We use centos 6, apache prefork, PHP 5, MySQL, and we have Wowza streaming engine on a different server. Nothing is on the cloud, we have on-premise servers.

We'd like to test a couple of things mainly:

1-Wether we can move from apache preform to npm or use Nginx instead, and we'd like to test Wowza.

We're using prefork because it gives a dedicated process per user, we're not sure how npm would handle long sessions of streaming per user and what happens if it goes wrong, we need to handle 20k users + background crons renewing user subscriptions and sending SMS and handling user uploads and whatnot.

I've written a load testing tool using locust, it tells me how many users apache can handle, it doesn't tell me how many concurrent users apache/MySQL can handle and it doesn't tell me what would happen to 15k users watching videos for hours and so on.

Wowza has its own load testing tool, but it's not accurate, Wowza can't handle more than 4gbps, that's around 5k concurrent users on the same instance, presumably because of JVM limitations, so the result you get by running the load balancer is never accurate and we don't have the bandwidth locally to get to 4gbps.

I need to know if using Azul JVM would make any difference, even if slightly but I can't test that in our local servers.

1 Answer 1


To load test the video streaming setup with traffic internally:

  1. Use Apache JMeter to simulate the user behavior and test Apache and MySQL performance.
  2. Configure JMeter to send requests to the server, measure response times, and simulate user activity such as video streaming.
  3. Start with a small number of concurrent users and gradually increase to simulate the desired load.
  4. Monitor the Apache and MySQL servers during the test to see how they handle the load and identify any bottlenecks.
  5. Repeat the tests using Nginx or npm to compare their performance with Apache prefork.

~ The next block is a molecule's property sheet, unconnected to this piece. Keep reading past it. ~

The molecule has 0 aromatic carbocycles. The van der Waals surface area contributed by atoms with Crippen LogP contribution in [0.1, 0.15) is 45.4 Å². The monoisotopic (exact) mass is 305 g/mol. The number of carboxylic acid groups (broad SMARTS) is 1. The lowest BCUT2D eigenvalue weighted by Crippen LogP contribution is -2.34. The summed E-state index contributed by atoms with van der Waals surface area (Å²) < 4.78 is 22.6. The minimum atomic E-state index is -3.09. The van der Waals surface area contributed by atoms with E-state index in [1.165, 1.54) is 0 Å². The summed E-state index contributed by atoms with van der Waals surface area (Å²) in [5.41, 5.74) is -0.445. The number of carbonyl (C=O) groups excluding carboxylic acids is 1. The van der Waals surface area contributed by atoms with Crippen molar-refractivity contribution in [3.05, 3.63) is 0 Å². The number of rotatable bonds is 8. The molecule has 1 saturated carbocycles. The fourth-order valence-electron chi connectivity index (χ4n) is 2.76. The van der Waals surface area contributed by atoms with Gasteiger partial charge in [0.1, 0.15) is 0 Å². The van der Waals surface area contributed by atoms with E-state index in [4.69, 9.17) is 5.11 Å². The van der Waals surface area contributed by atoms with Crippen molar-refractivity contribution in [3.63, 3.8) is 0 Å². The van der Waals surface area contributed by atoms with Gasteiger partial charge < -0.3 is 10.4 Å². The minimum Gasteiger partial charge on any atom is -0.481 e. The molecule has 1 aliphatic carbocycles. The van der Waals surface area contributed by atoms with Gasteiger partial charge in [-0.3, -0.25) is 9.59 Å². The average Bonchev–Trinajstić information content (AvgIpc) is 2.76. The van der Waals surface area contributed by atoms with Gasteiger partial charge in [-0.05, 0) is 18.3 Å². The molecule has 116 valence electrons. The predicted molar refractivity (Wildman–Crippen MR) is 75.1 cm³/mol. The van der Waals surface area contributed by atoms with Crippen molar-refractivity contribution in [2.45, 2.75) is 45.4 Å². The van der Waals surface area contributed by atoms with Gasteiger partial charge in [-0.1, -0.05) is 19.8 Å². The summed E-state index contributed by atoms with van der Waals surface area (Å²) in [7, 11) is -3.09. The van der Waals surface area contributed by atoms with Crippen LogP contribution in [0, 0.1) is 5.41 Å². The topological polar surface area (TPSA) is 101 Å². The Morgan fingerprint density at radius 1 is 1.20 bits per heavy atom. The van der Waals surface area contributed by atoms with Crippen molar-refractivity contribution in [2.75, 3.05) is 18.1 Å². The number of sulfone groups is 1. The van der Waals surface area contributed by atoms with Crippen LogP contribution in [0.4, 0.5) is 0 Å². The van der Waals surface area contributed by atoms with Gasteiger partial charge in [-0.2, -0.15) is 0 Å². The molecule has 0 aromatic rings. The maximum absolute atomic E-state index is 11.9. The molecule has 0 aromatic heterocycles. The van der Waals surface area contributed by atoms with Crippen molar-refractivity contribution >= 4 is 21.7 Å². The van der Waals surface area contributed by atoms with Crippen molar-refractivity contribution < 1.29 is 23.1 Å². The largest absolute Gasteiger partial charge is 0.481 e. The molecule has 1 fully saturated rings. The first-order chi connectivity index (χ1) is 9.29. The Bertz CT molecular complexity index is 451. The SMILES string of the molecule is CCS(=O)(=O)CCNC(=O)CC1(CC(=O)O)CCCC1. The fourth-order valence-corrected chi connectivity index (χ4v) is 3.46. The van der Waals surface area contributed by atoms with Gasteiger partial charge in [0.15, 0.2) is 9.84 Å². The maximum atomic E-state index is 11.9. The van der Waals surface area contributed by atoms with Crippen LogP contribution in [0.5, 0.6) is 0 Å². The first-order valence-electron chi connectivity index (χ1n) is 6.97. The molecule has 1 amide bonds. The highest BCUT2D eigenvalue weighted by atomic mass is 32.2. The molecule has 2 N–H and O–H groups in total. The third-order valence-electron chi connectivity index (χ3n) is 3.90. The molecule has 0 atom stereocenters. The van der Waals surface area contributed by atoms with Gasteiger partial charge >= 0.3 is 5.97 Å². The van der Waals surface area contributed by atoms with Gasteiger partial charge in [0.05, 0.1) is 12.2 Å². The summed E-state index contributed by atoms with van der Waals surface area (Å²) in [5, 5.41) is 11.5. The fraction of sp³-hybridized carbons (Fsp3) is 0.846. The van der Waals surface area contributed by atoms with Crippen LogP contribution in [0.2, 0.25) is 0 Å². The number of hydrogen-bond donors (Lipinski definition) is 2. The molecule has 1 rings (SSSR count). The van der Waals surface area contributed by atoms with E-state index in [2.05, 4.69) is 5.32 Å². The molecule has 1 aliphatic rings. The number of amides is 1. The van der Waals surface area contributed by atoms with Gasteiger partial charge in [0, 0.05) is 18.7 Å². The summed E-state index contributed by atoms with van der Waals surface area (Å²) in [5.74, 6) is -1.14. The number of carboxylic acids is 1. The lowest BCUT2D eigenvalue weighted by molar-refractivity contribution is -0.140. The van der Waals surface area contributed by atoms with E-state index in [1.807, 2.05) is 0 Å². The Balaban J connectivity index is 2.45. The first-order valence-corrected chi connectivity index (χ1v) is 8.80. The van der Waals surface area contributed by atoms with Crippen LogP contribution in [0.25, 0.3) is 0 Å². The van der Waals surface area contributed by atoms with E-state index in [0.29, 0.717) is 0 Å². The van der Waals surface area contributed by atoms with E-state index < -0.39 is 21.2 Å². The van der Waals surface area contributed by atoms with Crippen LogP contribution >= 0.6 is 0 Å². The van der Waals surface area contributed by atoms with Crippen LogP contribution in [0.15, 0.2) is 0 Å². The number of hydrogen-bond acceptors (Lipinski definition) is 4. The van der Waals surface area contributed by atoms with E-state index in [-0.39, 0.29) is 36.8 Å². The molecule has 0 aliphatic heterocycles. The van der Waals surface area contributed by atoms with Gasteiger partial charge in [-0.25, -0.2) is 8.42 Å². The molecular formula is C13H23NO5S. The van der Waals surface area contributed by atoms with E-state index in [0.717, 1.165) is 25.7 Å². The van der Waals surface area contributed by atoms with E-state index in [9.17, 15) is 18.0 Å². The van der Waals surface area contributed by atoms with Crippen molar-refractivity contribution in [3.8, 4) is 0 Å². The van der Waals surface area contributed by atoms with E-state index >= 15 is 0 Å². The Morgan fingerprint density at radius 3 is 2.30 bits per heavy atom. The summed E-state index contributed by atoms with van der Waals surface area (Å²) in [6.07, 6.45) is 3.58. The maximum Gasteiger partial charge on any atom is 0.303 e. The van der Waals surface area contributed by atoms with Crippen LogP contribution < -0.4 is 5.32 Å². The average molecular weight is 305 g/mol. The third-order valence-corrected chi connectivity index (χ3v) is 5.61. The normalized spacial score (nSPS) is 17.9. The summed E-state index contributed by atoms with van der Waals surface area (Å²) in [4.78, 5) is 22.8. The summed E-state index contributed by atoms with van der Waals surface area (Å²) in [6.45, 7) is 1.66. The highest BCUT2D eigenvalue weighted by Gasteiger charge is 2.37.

6. For testing Wowza, you can use its built-in load testing tool, but keep in mind that the results may not be accurate due to JVM limitations.
  7. Consider using cloud services such as AWS or Google Cloud to simulate a high traffic scenario and test the impact on the Wowza instance.
  8. If you want to test the impact of using Azul JVM, you can set up a test environment on a cloud service and run the load test.

If you're concerned about handling long sessions of video streaming with npm, you can consider using a different option such as Nginx with the ngx_http_mp4_module, which can handle long-lived connections and has been used in large-scale video streaming systems.

Another option is to use a reverse proxy server, such as Nginx or HAProxy, in front of npm. The reverse proxy can handle the load balancing and connection management, while npm can focus on serving the video content.

Additionally, you can also consider using a load balancer, such as HAProxy or NGINX Plus, to distribute the load across multiple npm instances, providing higher reliability and scalability.

It's recommended to thoroughly test and compare the performance of each option in a realistic environment, with a similar user workload and hardware configuration, to determine the best solution for your use case.

If you're unable to test the impact of using Azul JVM on your local servers, you can consider the following options:

  1. Reach out to Azul Systems or other experts in the field for advice and information on the expected performance improvement with Azul JVM.
  2. Consider setting up a test environment on a cloud service, such as AWS or Google Cloud, and run load tests to see the impact of using Azul JVM.
  3. Read case studies or testimonials from other companies who have used Azul JVM for video streaming and see if they experienced any improvement.

Keep in mind that the actual performance improvement will depend on various factors, such as the workload, hardware, and network configuration, so it's best to test in a real-world environment to see the actual results.

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